Lifestyle

New Year’s Resolutions;

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Hello everyone!

2020 is fast approaching, and you’re probably thinking about your New Year’s Resolution. Are you set on your resolution already? Or are you wondering about their effectiveness, which you should pick, how to implement your “New Year, New Me” mindset, or thinking of abandoning the tradition altogether? Luckily for you, I have a few opinions and tips to help you get your new year started with a bang!

Are New Year’s Resolutions Effective?

If you’ve found that you never stick to your Resolution, it might be because you’re setting the bar too high. It’s great to have high expectations of yourself, but it can be upsetting and confidence-crushing when you fall below your goal. If you know you’re a bit of a pushover so you don’t bother trying that hard because you know there won’t be any real consequences (I am VERY guilty of this) then setting easier and smaller goals can be a great way to get started.

Personally, I think traditional New Year’s Resolutions are only effective for people who can be completely strict with themselves and have high motivation. For example, the most common Resolution every year is to lose weight, so instead of promising yourself that you’re going to go to the gym every day and lose half your body weight, say that you’ll go to the gym once every 2 weeks. Say that you’ll go once a month. Say that you’ll aim to lose just a couple of pounds each month.

We all have busy lives and most Resolutions are broken within the first month – so it’s much easier to stick to a Resolution when you start small and keep your Resolutions realistic for your lifestyle. If you find that you’re smashing those small goals week after week or after a few months, feel free to increase that goal.

Remember that New Year’s Resolutions are only as effective as you want them to be.

Which Resolution Should I Pick?

The best way to pick a Resolution is to reflect on things you’ve done over the past year and pick out parts of yourself, or your life, you would like to alter and choose a Resolution that would best help you with that goal.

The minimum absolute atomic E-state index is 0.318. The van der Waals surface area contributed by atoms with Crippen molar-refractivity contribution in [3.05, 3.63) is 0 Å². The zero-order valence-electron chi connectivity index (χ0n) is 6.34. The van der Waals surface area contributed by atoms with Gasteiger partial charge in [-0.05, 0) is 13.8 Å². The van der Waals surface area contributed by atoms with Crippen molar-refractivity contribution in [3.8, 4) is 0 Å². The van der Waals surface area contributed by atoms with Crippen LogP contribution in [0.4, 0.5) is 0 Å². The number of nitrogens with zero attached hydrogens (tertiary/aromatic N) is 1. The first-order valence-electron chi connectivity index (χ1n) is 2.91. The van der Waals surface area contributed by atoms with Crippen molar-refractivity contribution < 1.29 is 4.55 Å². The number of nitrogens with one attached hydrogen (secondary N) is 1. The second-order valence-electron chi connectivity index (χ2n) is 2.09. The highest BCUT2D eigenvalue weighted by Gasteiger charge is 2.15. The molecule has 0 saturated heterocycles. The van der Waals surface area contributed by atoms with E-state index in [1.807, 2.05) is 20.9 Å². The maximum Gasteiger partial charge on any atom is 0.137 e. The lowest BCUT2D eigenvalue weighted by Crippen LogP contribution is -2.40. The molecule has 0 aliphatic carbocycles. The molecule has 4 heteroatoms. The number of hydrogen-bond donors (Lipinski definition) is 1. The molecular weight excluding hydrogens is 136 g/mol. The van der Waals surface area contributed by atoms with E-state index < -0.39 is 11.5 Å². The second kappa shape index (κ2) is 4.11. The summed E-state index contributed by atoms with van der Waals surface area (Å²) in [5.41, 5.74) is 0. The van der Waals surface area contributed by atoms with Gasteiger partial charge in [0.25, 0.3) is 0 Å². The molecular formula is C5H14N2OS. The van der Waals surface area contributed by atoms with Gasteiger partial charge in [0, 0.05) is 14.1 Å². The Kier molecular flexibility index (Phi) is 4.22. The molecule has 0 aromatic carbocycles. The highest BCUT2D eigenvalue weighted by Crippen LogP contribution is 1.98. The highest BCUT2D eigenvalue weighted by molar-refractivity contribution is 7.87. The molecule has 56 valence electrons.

If you’re still stuck, here are 10 of some of the most common New Year’s Resolutions to help you get thinking:

  1. Lose weight.
  2. Exercise more.
  3. Quit smoking.
  4. Save money.
  5. Travel more.
  6. Read more.
  7. Spend more time with family.
  8. Learn a new skill.
  9. Get more organised.
  10. Drink less alcohol.

Resolution Alternatives.

If you’ve tried Resolutions and found that you hate implementing them or you find them too difficult to keep up with, try an alternative instead.

I’m a big fan of the “Word of the Year” approach – I find it more flexible and it can be applied to many areas of your life instead of just one. There’s no pressure to improve on one specific thing meaning there’s a smaller chance of experiencing that feeling of failure.

The aim of the Word of the Year is to pick a word to make the focus of the next 12 months and actively be mindful of that word in the things you do.

Popular words include Creativity, Peace, Mindfulness, Positivity, Fearless, Change, Health, Growth, and Love. Make a list of words that you would like to implement in your life and choose the one that speaks to you the most.

If the Word of the Year doesn’t appeal to you, try making a yearly Bucket List of 12 small things you’d like to do or achieve that year. Even if you don’t complete them all, you’ll manage to do at least one, and that’s always better than nothing!

If being introspective isn’t your cup of tea, why not write a list of things you’re looking forward to over the next year? Is there a book or a movie you’re excited about? Are you going on holiday or is someone you love having a milestone birthday or anniversary? Make a list of everything to give yourself reasons to be excited about the upcoming new year.

Resolutions are often about “fixing” a problem area of your life, and whilst that works for some, it can be more effective to celebrate your flaws and your little quirks. Focusing on loving certain aspects of your life and doing more things to celebrate you in all your unique glory can remove the pressure of failure.

You could even focus on someone else instead of yourself. If you don’t want a Resolution, or you can’t think of something you want to celebrate or improve about yourself, try focusing on other people. Aim to give to charity every month, volunteer your time to loved ones or strangers, go out of your way to be kind and make someone’s day a little brighter. You’ll be amazed at what you discover and cultivate about yourself when thinking of others before yourself.

In Summary:

  • Be realistic and start small.
  • Alter your goals frequently to suit your lifestyle.
  • Pick something that will be most beneficial to your life.
  • Try an alternative.
  • Celebrate your quirks and flaws.
  • Focus your energy on others.

I hope you’ve all had a great holiday season and that you have a very Happy New Year!

Love,

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